And yet, the depth of the soul’s unknowing may well be exactly where my soul begins to fully know. The trails I take while inside my soul’s depths contain lessons and treasures and wisdom. The trails bend and wind leading to an unknown path that opens its way for me. I follow it willingly, blindly, yet for some reason, expectantly. The trails are most surely my depression, their unknown, perilous way distressing me as I walk. Jagged rocks on the trails, vines creeping their way onto my path, thorns, bristles and barbs — boulders sometimes — all to remind me of the hard path I walk and the heavy load I carry.
The trails I walk may be no more ominous than yours. We all walk them and we all carry burdens on the way. You and I walk no easy trails. There is “no easy walk to freedom,” the song reminds us. Truth! The trails I walk, and your trails, are many and winding, hard and confusing. The obstacles overwhelm. I suppose this describes my depression as well as any words could, and it is precisely that unease in my soul’s depths that has come to me in these days.
The difficult thing about soul-deep depression is its dogged persistence. That kind of depression has staying power and it sits in the soul, creating that terrible sense of the soul’s unknowing. It has the power to convince me that I will never know the things I want to know. Mostly, I want to know destination. Where am I headed? What jagged rocks and prickly thorns will injure me along the way? And will I survive my injuries?
There lies the depth of depression. It lies in the desire, the need, to know. We need to know the unknown — where will the trails take us and what formidable obstacles will stop us. Now understand this, if I had answers, I would have given them to you several hundred words ago. I have no answers of my own, but I do have a nugget of wisdom written by author Angie Weiland-Crosby.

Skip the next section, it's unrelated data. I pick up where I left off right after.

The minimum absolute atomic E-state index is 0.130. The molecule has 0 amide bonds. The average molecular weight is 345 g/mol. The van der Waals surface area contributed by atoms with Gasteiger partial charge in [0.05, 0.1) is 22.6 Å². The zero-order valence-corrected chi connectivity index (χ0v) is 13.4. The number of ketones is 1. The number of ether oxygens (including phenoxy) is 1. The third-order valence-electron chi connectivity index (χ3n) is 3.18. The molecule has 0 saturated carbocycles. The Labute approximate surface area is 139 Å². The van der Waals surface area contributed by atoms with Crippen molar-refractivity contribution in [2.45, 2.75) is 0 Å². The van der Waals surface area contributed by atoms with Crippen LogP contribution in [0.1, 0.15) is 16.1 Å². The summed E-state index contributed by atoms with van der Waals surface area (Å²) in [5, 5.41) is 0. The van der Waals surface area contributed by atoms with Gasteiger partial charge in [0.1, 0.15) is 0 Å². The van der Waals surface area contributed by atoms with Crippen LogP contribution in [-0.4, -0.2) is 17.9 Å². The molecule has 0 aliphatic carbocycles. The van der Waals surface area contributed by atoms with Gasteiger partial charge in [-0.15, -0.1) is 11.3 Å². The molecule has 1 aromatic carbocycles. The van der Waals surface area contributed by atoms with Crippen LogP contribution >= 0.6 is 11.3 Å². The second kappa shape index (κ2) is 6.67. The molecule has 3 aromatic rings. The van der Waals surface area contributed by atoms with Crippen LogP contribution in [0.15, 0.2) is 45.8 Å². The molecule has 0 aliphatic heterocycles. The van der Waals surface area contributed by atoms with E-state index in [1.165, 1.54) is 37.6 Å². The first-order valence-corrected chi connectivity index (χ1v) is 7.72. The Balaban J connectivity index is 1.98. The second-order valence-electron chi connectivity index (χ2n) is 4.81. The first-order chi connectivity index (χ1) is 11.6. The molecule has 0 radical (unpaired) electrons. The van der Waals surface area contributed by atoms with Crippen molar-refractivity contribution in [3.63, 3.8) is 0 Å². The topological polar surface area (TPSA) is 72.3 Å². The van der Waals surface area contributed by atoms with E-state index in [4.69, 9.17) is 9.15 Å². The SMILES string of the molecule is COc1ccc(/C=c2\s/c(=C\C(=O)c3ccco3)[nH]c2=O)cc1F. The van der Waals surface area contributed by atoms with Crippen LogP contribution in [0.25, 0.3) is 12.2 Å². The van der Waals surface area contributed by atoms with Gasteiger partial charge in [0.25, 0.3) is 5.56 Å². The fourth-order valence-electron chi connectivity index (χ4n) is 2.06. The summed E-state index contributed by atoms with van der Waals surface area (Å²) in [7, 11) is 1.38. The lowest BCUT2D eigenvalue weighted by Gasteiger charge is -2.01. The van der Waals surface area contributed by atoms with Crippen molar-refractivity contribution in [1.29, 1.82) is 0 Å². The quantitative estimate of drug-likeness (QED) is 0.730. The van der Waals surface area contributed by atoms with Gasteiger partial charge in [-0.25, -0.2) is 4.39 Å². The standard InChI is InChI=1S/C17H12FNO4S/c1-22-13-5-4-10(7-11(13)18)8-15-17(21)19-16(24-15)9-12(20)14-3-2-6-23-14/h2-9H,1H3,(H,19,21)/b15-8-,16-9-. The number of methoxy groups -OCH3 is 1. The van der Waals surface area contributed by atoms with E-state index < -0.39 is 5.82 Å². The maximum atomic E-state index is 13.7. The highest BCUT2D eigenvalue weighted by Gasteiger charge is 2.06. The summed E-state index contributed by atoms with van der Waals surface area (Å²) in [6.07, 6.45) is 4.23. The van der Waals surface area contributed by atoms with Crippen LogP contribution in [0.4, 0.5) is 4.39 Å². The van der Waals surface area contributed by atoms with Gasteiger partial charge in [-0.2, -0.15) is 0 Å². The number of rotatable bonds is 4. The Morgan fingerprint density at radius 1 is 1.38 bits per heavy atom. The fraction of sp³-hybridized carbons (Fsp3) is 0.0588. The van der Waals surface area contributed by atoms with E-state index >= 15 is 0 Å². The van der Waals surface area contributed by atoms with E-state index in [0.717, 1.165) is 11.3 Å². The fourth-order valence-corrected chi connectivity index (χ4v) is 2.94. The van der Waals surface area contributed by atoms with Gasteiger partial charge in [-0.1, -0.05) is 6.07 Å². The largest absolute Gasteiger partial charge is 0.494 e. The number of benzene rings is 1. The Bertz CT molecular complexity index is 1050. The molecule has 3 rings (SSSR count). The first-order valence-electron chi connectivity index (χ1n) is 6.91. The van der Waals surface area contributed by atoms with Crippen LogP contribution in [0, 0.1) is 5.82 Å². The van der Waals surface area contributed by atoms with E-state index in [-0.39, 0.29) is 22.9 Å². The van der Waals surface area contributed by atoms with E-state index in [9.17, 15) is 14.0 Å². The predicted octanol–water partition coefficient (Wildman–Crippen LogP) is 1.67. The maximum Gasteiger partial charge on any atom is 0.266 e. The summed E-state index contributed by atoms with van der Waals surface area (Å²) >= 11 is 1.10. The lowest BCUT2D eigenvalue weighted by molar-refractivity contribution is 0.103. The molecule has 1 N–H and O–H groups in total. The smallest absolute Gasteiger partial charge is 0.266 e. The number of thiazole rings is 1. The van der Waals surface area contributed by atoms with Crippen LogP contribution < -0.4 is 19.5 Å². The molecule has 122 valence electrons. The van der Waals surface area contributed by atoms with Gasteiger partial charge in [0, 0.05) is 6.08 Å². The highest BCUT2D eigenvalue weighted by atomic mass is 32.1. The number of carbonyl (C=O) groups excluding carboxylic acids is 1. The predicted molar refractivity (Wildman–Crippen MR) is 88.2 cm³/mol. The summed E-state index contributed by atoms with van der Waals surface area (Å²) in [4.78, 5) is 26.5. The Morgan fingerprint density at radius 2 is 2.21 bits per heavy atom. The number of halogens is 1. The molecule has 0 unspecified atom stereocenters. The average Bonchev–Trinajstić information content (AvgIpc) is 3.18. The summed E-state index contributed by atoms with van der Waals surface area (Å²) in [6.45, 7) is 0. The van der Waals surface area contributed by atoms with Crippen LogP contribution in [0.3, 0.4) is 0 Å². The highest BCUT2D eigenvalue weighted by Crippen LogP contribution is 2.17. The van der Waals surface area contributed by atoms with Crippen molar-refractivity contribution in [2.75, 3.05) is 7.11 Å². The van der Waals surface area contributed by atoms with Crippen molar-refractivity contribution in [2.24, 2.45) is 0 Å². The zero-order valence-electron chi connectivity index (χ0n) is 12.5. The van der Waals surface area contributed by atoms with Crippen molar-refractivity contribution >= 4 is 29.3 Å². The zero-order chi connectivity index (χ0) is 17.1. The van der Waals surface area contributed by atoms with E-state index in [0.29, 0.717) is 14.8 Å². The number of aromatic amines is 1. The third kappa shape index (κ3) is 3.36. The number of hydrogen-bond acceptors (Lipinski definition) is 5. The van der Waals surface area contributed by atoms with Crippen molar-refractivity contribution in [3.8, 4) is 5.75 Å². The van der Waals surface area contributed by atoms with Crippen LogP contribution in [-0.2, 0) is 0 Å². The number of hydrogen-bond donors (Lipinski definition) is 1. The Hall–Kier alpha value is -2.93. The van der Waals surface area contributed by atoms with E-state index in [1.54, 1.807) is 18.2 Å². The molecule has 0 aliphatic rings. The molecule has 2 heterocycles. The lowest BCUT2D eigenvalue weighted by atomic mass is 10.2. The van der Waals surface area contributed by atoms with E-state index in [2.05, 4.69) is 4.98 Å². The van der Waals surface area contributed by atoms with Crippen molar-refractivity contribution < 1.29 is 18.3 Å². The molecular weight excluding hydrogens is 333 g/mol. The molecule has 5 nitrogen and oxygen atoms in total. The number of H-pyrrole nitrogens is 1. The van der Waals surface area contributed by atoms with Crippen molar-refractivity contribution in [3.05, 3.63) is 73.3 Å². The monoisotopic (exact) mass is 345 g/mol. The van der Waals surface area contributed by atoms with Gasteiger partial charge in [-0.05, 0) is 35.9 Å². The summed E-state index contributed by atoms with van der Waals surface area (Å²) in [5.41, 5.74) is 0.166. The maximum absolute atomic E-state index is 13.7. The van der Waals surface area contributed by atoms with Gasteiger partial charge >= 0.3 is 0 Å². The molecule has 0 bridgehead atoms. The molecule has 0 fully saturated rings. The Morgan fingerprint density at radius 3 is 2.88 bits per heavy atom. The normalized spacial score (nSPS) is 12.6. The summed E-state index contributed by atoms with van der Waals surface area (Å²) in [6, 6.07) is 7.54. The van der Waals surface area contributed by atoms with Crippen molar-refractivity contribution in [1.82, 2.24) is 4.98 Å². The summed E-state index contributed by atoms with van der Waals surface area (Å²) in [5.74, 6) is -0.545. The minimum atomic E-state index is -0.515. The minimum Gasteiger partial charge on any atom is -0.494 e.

Some trails defy definition, longing only for the soul.
There may be something in her words. If the trails defy our attempts to define them or to know them, perhaps we can find comfort knowing that the trails long only for our soul. The trails only want us to bare our souls along the way and to open them up to the new. The trails are meant for our good, for our spiritual maturing. And as for another comfort, the God we know has seen and known the trails before us. However you see and know God, you can rest in the knowledge that God has some hand in the work of the soul. God knows about the trails we take.
Haven’t I commanded you? Strength! Courage! Don’t be timid. Don’t get discouraged. God, your God, is with you every step you take.”
Joshua 1:9 (The Message Bible)
When all is said and done, I believe the trails I take are necessary ones. In a way, perhaps the trails I take are sacred ones, meant for opening up my soul to its depths where transformation can occur. No, God does not lay out my every trail or remove its thorns and rocks. The trails I take are strewn with rocks meant for me, thorns that pierce just enough to get my soul’s attention. I believe that. And I believe that there is for me a way to trust God wholly. My personal translation of Proverbs 3:5-6 gives me a tiny inkling of hope even when depression ravages my soul.
Trust in whoever you believe God to be in your life. Trust God with all your heart, and don’t rely only on what you understand. In all the twists and turns in your life, perceive this God as one who offers a depth of mercy, A God who sees and knows the trails you walk. And be assured, know deeply in your soul that God will direct your paths.
I want to share with you a video of a beautiful, meditative song entitled, “Depth of Mercy,” performed by students of Fountainview Academy, a Christian high school based in southern British Columbia, Canada. I also share this because of where it is filmed — a beautiful wooded area with various trails. Whatever trail the students took to arrive at their destination seemed a treacherous pathway to me, and even more treacherous, the place where they stood to play and sing.
They were on top of a magnificent ridge, but way too close to the edge for my comfort. At the end, as they sang, “Depth of mercy, can there be mercy still reserved for me?” The image pans across them to the jagged edge and then reveals a very deep and ominous gorge. Panning even farther across, you will see a most beautiful portrayal of nature, one that stirs the senses and reminds us of the depth of mercy our God reserves for us. I hope the video is meaningful to you.